You also could have checked out multiple working copies of the same source to apply your work against:

svn co http://location/repository methodAdd

svn co http://location/repository methodModify

Be sure to svn up and test to make sure all is well.


This is possible using TortoiseSvn (Windows) since v1.8.

4.4.1. The Commit Dialog

If your working copy is up to date and there are no conflicts, you are ready to commit your changes. Select any file and/or folders you want to commit, then TortoiseSVN → Commit....


4.4.3. Commit only parts of files

Sometimes you want to only commit parts of the changes you made to a file. Such a situation usually happens when you're working on something but then an urgent fix needs to be committed, and that fix happens to be in the same file you're working on.

right click on the file and use Context Menu → Restore after commit. This will create a copy of the file as it is. Then you can edit the file, e.g. in TortoiseMerge and undo all the changes you don't want to commit. After saving those changes you can commit the file.

After the commit is done, the copy of the file is restored automatically, and you have the file with all your modifications that were not committed back.

On Linux, I would give http://webstaff.itn.liu.se/~karlu20/div/blog/2013-05-31_SVNPartialCommit.php a try. Haven't tried it out myself, though.


I used to do this:

  • In my editor (I use vim), edit the file so that only one of the changes appear
  • Save the file (but don't quit the editor)
  • Commit the changed file to svn
  • Hit "undo" in the editor enough times for the second set of changes reappear
  • Save the file again
  • Commit the second set of changes.

This is a simplistic approach that assumes one set of changes is reasonably easy to undo. For more complex situations, I would give up and commit both changes without worrying about it.

Now that I use git, this is something I hope I'll never have to do again!


Try VisualSVN for Visual Studio. The latest 6.1 release introduces the QuickCommit feature. You can partially commit selected changes in a file using the new Commit this Block and Commit Selection context menu commands in the Visual Studio editor.

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I use either a local darcs repo, or just merge the changes in gradually. With merging (opendiff opens FileMerge, a merge program that comes with Xcode; replace with your favorite merge tool):

cp file file.new
svn revert file
opendiff file.new file -merge file

merge the related changes, save the merge, quit the merge program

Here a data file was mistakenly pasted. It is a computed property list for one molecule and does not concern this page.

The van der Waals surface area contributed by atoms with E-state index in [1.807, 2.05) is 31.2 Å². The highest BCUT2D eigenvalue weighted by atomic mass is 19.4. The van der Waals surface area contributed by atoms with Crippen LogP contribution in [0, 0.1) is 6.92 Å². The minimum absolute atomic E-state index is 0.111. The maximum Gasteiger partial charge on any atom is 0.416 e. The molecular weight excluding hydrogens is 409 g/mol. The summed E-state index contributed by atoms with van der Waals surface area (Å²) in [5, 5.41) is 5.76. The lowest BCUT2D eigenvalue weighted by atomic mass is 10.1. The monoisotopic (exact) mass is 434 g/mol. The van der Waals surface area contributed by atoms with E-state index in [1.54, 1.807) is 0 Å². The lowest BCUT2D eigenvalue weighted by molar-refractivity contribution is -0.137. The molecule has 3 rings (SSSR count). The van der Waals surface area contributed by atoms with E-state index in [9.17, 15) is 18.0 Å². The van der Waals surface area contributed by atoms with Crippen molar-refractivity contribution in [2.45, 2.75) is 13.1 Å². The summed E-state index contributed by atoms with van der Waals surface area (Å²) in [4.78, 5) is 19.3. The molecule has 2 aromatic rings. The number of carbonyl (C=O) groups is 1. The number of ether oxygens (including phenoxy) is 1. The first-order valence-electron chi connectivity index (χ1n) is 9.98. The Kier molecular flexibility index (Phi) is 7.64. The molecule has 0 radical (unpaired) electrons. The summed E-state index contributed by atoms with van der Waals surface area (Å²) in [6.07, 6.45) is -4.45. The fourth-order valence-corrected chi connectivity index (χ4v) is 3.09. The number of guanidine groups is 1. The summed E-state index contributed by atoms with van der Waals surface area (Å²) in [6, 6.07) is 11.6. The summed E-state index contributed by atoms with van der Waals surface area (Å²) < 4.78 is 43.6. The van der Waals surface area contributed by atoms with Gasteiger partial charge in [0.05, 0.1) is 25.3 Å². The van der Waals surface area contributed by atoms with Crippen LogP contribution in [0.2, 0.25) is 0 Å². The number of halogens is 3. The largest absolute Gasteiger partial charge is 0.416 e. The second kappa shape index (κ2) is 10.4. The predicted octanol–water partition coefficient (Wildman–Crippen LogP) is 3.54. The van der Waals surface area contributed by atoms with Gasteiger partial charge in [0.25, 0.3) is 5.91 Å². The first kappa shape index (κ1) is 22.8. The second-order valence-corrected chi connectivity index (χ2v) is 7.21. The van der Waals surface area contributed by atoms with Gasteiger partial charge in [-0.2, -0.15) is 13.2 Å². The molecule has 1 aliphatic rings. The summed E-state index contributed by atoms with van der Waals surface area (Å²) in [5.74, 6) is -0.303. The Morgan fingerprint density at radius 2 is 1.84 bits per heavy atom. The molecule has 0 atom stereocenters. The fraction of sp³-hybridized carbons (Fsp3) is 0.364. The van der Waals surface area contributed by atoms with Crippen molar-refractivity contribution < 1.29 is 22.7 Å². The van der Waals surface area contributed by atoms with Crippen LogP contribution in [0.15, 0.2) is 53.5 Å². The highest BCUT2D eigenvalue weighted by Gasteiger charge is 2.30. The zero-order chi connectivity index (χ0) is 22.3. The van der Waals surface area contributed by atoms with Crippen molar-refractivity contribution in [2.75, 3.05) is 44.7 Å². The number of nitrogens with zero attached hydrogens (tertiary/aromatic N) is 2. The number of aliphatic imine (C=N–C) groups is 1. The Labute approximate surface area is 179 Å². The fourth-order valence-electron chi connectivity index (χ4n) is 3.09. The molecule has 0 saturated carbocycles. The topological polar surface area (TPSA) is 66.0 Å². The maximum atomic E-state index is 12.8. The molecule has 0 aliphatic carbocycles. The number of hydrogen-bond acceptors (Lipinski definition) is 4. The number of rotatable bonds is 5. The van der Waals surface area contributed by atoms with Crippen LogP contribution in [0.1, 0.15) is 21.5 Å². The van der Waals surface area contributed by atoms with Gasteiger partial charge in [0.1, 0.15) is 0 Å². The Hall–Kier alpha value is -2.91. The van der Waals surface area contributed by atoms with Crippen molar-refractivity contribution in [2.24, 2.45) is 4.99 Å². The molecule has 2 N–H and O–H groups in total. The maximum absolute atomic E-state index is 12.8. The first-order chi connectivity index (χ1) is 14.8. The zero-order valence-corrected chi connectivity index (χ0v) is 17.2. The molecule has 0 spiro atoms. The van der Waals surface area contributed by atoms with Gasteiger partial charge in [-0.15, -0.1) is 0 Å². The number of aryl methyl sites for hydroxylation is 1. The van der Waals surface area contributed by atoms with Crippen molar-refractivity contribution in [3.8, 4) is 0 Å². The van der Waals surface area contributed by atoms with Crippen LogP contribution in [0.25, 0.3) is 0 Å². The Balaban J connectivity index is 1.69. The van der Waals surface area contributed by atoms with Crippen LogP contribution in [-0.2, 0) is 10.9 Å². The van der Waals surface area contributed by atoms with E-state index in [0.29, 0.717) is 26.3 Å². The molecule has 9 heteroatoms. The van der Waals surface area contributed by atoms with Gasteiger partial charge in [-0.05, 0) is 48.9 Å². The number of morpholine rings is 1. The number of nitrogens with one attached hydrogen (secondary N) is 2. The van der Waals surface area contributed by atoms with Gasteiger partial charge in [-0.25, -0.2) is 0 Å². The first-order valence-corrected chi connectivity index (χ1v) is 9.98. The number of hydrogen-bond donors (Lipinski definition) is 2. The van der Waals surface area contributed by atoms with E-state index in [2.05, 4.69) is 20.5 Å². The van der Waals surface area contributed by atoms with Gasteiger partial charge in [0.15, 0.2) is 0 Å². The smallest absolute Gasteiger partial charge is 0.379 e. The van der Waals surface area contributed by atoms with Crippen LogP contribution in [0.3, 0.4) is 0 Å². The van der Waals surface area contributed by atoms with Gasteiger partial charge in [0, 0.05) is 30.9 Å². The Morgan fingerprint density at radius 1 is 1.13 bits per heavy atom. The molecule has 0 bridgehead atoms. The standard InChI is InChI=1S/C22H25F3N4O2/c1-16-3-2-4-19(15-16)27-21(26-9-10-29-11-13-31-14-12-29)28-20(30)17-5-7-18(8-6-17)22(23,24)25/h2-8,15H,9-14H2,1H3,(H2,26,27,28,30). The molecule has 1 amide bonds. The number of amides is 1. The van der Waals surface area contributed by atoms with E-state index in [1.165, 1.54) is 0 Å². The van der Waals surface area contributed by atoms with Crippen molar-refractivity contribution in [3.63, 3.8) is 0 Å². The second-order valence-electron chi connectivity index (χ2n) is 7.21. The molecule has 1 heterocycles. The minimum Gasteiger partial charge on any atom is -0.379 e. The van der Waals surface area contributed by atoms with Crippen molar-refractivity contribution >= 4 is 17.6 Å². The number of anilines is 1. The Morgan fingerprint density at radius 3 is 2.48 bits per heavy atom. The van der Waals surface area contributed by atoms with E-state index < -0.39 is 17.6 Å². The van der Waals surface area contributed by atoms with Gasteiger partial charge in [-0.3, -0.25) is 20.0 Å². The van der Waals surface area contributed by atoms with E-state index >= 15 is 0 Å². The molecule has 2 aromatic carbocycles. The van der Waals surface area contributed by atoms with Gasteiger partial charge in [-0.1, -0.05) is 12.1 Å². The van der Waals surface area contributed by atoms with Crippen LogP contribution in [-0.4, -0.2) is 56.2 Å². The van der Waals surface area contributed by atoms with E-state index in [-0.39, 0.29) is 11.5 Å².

svn ci -m 'first hunk' file
mv file.new file
svn ci -m 'second hunk' file

if more than one unrelated hunk in the file, rinse and repeat (but why would you wait so long before committing?!)

Also, if you know git, you can use git-svn to maintain a local git repo and sync your commits to an svn master server; works great in my limited experience.

  • 10
    Re: "Why wait so long?" Your doing a big all day refactor and the boss drops a little fix-this-now bug just before lunch.
    – BCS
    Commented Jan 20, 2009 at 17:39
  1. Open all the files you want to split in editor-of-choice
  2. Using a different tool set (on Win, use Spike's suggestion (the old version)) back out the second set
  3. Commit
  4. go back to your editor-of-choice and save all the files

It's a little riskier than Spike's full suggestion but can be easier to do. Also make sure you try it on something else first as some editors will refuse to save over a file that has changed out from under them unless you reload that file (losing all your changes)


I think an easier option than generating diff files, reverting, etc, would be to have two copies of the repository checked out, and use a visual diff tool like DeltaWalker to copy hunks from one to the other.

The first copy would be the one you actually work off of, and the second would just be for this purpose. Once you've made a ton of changes to the first, you can copy one section over to the second, commit it, copy another section, commit it, etc.

  1. Copy all modified files concerned to back-up copies.
  2. Create a patch of the working state using svn diff.
  3. Revert the files using svn revert.
  4. Re-apply the parts of the patch which you wish to commit, either using the patch tool, or by manual editing, or whatever.
  5. Run diff afterwards to compare your working copy with your back-up to be sure you applied the patch-parts correctly.
  6. Build and test.
  7. Commit.
  8. Copy your back-up copies back to your repository check-out.
  9. Repeat at 2. (not at 1.!) until done.